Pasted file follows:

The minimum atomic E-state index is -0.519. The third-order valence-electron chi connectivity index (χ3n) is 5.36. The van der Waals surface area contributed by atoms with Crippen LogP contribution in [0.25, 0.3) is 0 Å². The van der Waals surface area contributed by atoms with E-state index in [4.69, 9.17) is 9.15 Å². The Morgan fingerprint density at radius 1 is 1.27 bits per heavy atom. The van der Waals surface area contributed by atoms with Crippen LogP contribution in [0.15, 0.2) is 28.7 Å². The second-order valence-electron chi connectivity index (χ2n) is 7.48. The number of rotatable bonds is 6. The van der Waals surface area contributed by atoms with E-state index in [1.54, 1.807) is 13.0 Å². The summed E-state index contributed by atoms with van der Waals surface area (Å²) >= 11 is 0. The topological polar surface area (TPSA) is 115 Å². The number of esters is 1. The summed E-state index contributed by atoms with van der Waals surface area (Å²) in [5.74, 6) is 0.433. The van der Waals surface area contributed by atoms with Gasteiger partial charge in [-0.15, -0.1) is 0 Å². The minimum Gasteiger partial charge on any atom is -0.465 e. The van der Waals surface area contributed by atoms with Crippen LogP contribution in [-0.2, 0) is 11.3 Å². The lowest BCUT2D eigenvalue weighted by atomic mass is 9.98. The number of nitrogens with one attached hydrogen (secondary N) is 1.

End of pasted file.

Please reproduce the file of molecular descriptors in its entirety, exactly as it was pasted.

The minimum atomic E-state index is -0.519. The third-order valence-electron chi connectivity index (χ3n) is 5.36. The van der Waals surface area contributed by atoms with Crippen LogP contribution in [0.25, 0.3) is 0 Å². The van der Waals surface area contributed by atoms with E-state index in [4.69, 9.17) is 9.15 Å². The Morgan fingerprint density at radius 1 is 1.27 bits per heavy atom. The van der Waals surface area contributed by atoms with Crippen LogP contribution in [0.15, 0.2) is 28.7 Å². The second-order valence-electron chi connectivity index (χ2n) is 7.48. The number of rotatable bonds is 6. The van der Waals surface area contributed by atoms with E-state index in [1.54, 1.807) is 13.0 Å². The summed E-state index contributed by atoms with van der Waals surface area (Å²) >= 11 is 0. The topological polar surface area (TPSA) is 115 Å². The number of esters is 1. The summed E-state index contributed by atoms with van der Waals surface area (Å²) in [5.74, 6) is 0.433. The van der Waals surface area contributed by atoms with Gasteiger partial charge in [-0.15, -0.1) is 0 Å². The minimum Gasteiger partial charge on any atom is -0.465 e. The van der Waals surface area contributed by atoms with Crippen LogP contribution in [-0.2, 0) is 11.3 Å². The lowest BCUT2D eigenvalue weighted by atomic mass is 9.98. The number of nitrogens with one attached hydrogen (secondary N) is 1.